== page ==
We have been archivists from the moment we start owning things, toys, books, postcards, letters, we have our own way of organizing them, cataloging them. But it is only by now that we are confronting a situation, that we are not able to archive them, either possessing them or indexing them by ourselves. There are different levels of inabilities here: web services becomes more and more distributed, while data portability is still a problem; cloud computing is moving things from your hard-disk to someone else's server; indexation tools and personal libraries softwares are still underdeveloped, etc. These are not teddy bears, barbies, but digital objects (teddy bear and barbie dolls can be also digital). It is exactly this inability of archiving, created by the technological condition, opens up a new battlefield for search engines, social networks, cloud computing etc. But what are these objects and why do we have to re-conceptualize them seriously? In order to grasp the particular question of digital objects, we need to look at the particular evolution of the web, especially the decisive movement from Ted Nelson's vision of the web and Tim Berners-Lee's World Wide Web.
Ted Nelson's vision of the web was very much inspired by literature, it concerns indexation, by which one can jump from one link to another. For Nelson, the ultimate goal of the web was to create a micropayment system for authors. The invention of the web by Tim Berners-Lee and the recent use of ontologies to formalize data in machine-readable format, is not longer one that concerns hyper-link economy, but according to me a new economy of objects. It would be too complicated to argue the meaning of semantic of Semantic Web proposed by Berners-Lee, but it is clear that formalisation gives objects not only identity but also mobilities. It is only in such vision of Tim Berners-Lee we saw the continuation of the care of librarians, the emergence of a new type of object-hood defined by structuring metadata and a new type of care to come (HTML → XML → Web Ontologies). One of the examples that best demonstrate this is the enormous impact brought by human-machine readable web ontologies to library science. XML based Dublin Core directly confronted the conventional practice of MARC (MAchine-Readable Cataloging)3. “MARC must die” this was the slogan resonated among library technicians since early 2000s, you can find a specific website created by digital librarians dedicated to it. It is clear that the early development of metadata scheme for cataloging such as MARC hadn't taken the relationship between librarians and digital objects seriously. Technicians have to deal with abstract symbols which only machines can read, they are condemned to be assistants to machines.
It is also within this conceptualisation of object, we can go back to the question of care that centres in the relationship between librarians and books. I take the word care very much from Martin Heidegger's Sorge. Care is the temporal structure by which we can understand our existence, this theme lies at the heart of Heidegger's Sein und Zeit. Care is not only, as we say in our daily life “taking care of something”, but also a temporal structure that create a consistent milieu for ourselves. Heidegger further develop the concept Besorgen to describe the concernful mode of being with tools, and Fürsorgen to describe two positive mode of care4. The political implication of Besorgen is that today our everyday life dealing with archives, for example searching on Goolge, updating Facebook, or other activities of crowd sourcing, are naturalized as habitude, as something unquestionable.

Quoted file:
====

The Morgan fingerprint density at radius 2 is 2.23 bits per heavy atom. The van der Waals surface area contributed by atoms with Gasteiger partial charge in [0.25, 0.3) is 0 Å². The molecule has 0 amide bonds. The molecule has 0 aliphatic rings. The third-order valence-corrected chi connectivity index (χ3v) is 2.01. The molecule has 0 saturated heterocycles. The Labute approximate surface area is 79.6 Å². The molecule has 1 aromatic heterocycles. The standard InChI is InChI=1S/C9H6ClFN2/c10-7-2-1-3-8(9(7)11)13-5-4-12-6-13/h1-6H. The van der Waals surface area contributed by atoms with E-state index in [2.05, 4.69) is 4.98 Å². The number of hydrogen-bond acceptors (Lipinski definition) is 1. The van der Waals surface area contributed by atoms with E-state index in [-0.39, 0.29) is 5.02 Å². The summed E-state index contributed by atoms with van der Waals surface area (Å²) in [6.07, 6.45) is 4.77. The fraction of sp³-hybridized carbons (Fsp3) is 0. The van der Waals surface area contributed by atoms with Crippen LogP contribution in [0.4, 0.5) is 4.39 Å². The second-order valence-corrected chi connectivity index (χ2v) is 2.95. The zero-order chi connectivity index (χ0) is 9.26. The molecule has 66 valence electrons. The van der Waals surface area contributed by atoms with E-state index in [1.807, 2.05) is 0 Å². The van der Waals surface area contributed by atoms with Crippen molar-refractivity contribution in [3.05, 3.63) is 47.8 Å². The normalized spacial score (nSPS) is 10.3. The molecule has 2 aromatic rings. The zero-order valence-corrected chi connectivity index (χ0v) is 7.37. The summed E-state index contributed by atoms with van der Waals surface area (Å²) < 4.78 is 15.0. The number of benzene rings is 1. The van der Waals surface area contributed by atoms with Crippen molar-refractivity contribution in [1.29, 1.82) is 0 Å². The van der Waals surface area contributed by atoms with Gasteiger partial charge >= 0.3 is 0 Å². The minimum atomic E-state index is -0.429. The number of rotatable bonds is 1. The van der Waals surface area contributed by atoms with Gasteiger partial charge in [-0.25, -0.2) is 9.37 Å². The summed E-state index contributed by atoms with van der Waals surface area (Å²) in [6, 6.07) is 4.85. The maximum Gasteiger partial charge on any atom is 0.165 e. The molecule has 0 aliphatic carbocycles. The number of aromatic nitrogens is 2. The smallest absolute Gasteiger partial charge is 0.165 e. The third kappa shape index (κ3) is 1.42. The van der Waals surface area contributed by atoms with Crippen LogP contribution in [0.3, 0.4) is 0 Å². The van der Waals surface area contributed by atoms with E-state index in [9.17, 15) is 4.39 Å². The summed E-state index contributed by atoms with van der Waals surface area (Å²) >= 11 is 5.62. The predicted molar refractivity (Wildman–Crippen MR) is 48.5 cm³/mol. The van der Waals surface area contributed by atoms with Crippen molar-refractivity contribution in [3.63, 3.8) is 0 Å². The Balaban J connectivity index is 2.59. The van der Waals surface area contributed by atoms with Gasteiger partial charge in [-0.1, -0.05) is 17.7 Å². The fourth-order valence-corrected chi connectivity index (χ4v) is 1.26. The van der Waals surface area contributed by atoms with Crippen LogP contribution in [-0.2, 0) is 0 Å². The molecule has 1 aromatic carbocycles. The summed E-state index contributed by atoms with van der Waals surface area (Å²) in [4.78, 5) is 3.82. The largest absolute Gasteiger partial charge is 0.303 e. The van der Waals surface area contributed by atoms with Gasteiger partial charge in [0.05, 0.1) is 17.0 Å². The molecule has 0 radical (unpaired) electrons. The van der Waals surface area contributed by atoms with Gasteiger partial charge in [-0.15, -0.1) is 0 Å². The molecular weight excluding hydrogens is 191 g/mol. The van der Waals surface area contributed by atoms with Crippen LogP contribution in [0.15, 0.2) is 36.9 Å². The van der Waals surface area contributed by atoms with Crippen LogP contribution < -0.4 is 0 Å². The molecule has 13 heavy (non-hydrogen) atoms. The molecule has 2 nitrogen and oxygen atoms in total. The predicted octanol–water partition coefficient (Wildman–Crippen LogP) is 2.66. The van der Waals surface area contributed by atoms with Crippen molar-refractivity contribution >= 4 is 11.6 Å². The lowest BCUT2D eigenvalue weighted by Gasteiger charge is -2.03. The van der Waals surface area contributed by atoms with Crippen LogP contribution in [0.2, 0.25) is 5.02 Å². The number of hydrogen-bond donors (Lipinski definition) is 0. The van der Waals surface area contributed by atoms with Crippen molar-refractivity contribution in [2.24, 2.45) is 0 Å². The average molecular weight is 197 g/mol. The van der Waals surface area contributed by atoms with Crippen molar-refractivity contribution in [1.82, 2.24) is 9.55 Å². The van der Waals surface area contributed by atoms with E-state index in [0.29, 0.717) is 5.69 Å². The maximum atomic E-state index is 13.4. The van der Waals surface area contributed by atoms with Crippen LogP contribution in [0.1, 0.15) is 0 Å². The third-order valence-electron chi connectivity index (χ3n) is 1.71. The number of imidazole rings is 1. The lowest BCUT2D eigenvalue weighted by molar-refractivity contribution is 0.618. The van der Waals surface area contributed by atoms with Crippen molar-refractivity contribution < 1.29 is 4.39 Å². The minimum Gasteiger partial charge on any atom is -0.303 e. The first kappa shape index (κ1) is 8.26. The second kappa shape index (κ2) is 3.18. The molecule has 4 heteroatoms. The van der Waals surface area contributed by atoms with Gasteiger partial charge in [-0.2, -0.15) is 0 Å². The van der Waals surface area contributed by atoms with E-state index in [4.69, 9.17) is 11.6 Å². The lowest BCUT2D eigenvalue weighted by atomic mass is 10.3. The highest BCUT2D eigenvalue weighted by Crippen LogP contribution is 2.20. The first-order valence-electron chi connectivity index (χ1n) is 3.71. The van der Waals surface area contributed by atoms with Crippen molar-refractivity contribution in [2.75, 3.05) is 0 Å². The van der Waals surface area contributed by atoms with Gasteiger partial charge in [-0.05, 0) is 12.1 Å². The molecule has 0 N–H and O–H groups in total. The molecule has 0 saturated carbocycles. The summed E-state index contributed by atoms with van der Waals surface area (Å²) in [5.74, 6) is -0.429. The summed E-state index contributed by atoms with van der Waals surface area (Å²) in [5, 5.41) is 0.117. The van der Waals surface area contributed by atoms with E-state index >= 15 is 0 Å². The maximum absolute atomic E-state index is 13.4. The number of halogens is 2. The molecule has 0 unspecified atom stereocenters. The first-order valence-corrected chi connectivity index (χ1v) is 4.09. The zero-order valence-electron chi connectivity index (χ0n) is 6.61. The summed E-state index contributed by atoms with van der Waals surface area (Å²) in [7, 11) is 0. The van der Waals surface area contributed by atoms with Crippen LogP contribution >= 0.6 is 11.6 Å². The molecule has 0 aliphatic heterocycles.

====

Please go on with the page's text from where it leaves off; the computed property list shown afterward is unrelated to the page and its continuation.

In contrary, Fürsorgen is at the same time worries of not being able to be there and affirmation that one can have of oneself. If we are allow to say so, one is passive, like affections, emotions; the other is active, anticipations and preparation for the future. What is crucial in Fürsorgen is act to “look back”. The late Foucault's concern of care resonates with the change in the perception of power of discourse to the self- development and practice of discourses. When Foucault wrote le souci de soi (care of the self), he means the practice of care, one occupies oneself, as Heidegger's nachsicht and zurücksicht both worries and affirmations. Foucault uses the example of the figure Socrates, who keeps on asking young people on the street “are you occupying yourself” even in face of his death. This practice of care is like librarians are able to take care of books, wiping away dusts on the cover, putting them on the right places, relating books to different themes, by taking these objects they create an associate milieu for objects and themselves. Of course not all librarians are like this, but this librarian metaphor emphasize links between objects and archives5. In contrast, the deprivation of care is one that systematically destroy these care structures by alienating the relation between objects and individuals. For example, users are seen merely as producers of data and those who can contribute to different sorts of crowd sourcing. At heart of the question of archive is the question of care, and I think today in order to care, one must think of archive, the exteriorisation of our memories, gestures, speeches, movements. Search engines, social networks, what one can call info-capitalism operates in the direction to transform care into something efficient and computable. By the end, we are no longer be able to organize these traces, but leave them on the cloud to be taken care by others.